Author : Norman Lee Macht
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Examines the practice of slavery as it existed in early Mediterranean civilizations, during the Middle Ages, in Africa, among Indians in the Americas, and in the United States.

The History of the Abolition of the African Slave Trade

Author : Thomas Clarkson
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This book, here in an edition with both original volumes, is widely considered as Clarkson’s most important work. Thomas Clarkson was an English abolitionist, and a leading campaigner against the slave trade in the British Empire. He was not only instrmuental in achieving the passage of the Slave Trade Act of 1807, which ended British trade in slaves, but also campaigned for the abolition of slavery worldwide.

The East African Slave Trade

Author : Charles River Editors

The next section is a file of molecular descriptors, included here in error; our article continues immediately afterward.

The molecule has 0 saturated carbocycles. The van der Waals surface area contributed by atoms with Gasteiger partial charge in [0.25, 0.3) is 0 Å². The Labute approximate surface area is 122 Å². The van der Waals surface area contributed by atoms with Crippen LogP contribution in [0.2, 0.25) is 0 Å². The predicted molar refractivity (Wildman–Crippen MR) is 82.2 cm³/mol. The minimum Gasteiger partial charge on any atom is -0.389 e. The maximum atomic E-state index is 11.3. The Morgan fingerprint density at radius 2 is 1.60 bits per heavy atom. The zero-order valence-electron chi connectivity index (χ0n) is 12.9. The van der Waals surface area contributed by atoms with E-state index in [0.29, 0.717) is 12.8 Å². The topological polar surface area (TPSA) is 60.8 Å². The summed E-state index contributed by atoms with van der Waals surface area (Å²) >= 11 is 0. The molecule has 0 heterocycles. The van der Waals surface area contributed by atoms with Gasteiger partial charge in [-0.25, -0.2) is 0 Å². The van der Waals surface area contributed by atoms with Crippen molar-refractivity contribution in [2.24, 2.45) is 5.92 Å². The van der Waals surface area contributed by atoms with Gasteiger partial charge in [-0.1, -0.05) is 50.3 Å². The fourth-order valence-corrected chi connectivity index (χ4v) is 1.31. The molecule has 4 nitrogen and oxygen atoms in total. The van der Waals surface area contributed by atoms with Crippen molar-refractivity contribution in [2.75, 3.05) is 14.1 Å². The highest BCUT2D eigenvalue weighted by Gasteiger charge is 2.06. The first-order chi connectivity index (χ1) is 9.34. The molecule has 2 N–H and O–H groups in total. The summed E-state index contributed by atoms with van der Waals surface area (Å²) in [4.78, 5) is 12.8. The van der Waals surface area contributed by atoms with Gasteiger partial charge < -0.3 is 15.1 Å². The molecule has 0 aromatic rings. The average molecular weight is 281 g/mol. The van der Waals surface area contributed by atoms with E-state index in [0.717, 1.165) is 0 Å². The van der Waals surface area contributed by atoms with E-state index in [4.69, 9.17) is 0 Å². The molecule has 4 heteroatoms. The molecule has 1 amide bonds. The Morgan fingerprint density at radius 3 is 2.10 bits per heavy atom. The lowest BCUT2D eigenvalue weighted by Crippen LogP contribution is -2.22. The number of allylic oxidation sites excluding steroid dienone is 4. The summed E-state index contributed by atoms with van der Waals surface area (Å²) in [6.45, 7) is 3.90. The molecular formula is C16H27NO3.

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*Includes pictures *Includes contemporary accounts of the slave trade *Includes online resources and a bibliography for further reading "It is certain that large numbers of slaves were exported from eastern Africa; the best evidence for this is the magnitude of the Zanj revolt in Iraq in the 9th century, though not all of the slaves involved were Zanj. There is little evidence of what part of eastern Africa the Zanj came from, for the name is here evidently used in its general sense, rather than to designate the particular stretch of the coast, from about 3N. to 5S., to which the name was also applied." - Ghada Hashem Talhami "The Zanj Rebellion Reconsidered." The International Journal of African Historical Studies. 10 (3): 443-461. (1977). It has often been said that the greatest invention of all time was the sail, which facilitated the internationalization of the globe and thus ushered in the modern era. Columbus' contact with the New World, alongside European maritime contact with the Far East, transformed human history, and in particular the history of Africa. It was the sail that linked the continents of Africa, Asia, and Europe, and thus it was also the sail that facilitated the greatest involuntary human migration of all time. The Transatlantic Slave Trade was founded by the Portuguese in the 15th century for the specific purpose of supplying the New World colonies with African slave labor. It was soon joined by all the major trading powers of Europe, and it reached its peak in the 18th century with the founding and development of plantation economies that ran from the South American mainland through the Caribbean and into the southern states of the United States. Toward the end of the 18th century, it began to fall into decline, and by the beginning of the 19th century, various abolition movements heralded its eventual outlawing. It was, throughout its existence, however, a purely commercial phenomenon, supplying agricultural power to vast plantations on an industrial scale. In every respect, it was unaffected and uninfluenced by history, sentimentality, tradition, or common law. Slaves transported across the Atlantic Ocean remained a commodity with a codified value, like a horse or a steam engine, existing often within an equation of obsolescence and replacement that was cheaper than nurturing and maintenance. The East African Slave Trade on the other hand, or the Indian Ocean Slave Trade as it was also known, was a far more complex and nuanced phenomenon, far older, significantly more widespread, rooted in ancient traditions, and governed by rules very different to those in the western hemisphere. It is also often referred to as the Arab Slave Trade, although this, specifically, might perhaps be more accurately applied to the more ancient variant of organized African slavery, affecting North Africa, and undertaken prior to the advent of Islam and certainly prior to the spread of the institution south as far as the south/east African coast. It also involved the slavery of non-African races and was, therefore, more general in scope. The African slave trade is a complex and deeply divisive subject that has had a tendency to evolve according the political requirements of any given age, and is often touchable only with the correct distribution of culpability. It has for many years, therefore, been deemed singularly unpalatable to implicate Africans themselves in the perpetration of the institution, and only in recent years has the large-scale African involvement in both the Atlantic and Indian Ocean Slave Trades come to be an accepted fact. There can, however, be no doubt that even though large numbers of indigenous Africans were liable, it was European ingenuity and greed that fundamentally drove the industrialization of the Transatlantic slave trade in response to massive new market demands created by their equally ruthless exploitation of the Americas.